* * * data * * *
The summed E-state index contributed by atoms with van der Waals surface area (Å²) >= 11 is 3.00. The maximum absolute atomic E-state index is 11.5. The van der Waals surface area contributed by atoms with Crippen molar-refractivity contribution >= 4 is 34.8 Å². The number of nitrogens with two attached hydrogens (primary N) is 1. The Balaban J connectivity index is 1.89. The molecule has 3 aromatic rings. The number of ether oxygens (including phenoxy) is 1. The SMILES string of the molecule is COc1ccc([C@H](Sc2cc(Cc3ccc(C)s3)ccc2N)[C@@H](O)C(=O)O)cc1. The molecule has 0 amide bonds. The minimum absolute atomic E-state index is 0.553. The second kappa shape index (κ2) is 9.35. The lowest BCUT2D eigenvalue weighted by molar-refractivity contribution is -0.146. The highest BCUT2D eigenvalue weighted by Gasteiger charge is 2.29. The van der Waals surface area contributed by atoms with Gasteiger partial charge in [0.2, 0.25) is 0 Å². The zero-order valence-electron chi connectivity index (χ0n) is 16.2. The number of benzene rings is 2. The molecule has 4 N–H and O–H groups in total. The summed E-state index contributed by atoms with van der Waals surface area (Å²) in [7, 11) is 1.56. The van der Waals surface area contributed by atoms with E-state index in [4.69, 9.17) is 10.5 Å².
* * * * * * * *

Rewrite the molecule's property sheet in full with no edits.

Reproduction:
The summed E-state index contributed by atoms with van der Waals surface area (Å²) >= 11 is 3.00. The maximum absolute atomic E-state index is 11.5. The van der Waals surface area contributed by atoms with Crippen molar-refractivity contribution >= 4 is 34.8 Å². The number of nitrogens with two attached hydrogens (primary N) is 1. The Balaban J connectivity index is 1.89. The molecule has 3 aromatic rings. The number of ether oxygens (including phenoxy) is 1. The SMILES string of the molecule is COc1ccc([C@H](Sc2cc(Cc3ccc(C)s3)ccc2N)[C@@H](O)C(=O)O)cc1. The molecule has 0 amide bonds. The minimum absolute atomic E-state index is 0.553. The second kappa shape index (κ2) is 9.35. The lowest BCUT2D eigenvalue weighted by molar-refractivity contribution is -0.146. The highest BCUT2D eigenvalue weighted by Gasteiger charge is 2.29. The van der Waals surface area contributed by atoms with Gasteiger partial charge in [0.2, 0.25) is 0 Å². The zero-order valence-electron chi connectivity index (χ0n) is 16.2. The number of benzene rings is 2. The molecule has 4 N–H and O–H groups in total. The summed E-state index contributed by atoms with van der Waals surface area (Å²) in [7, 11) is 1.56. The van der Waals surface area contributed by atoms with E-state index in [4.69, 9.17) is 10.5 Å².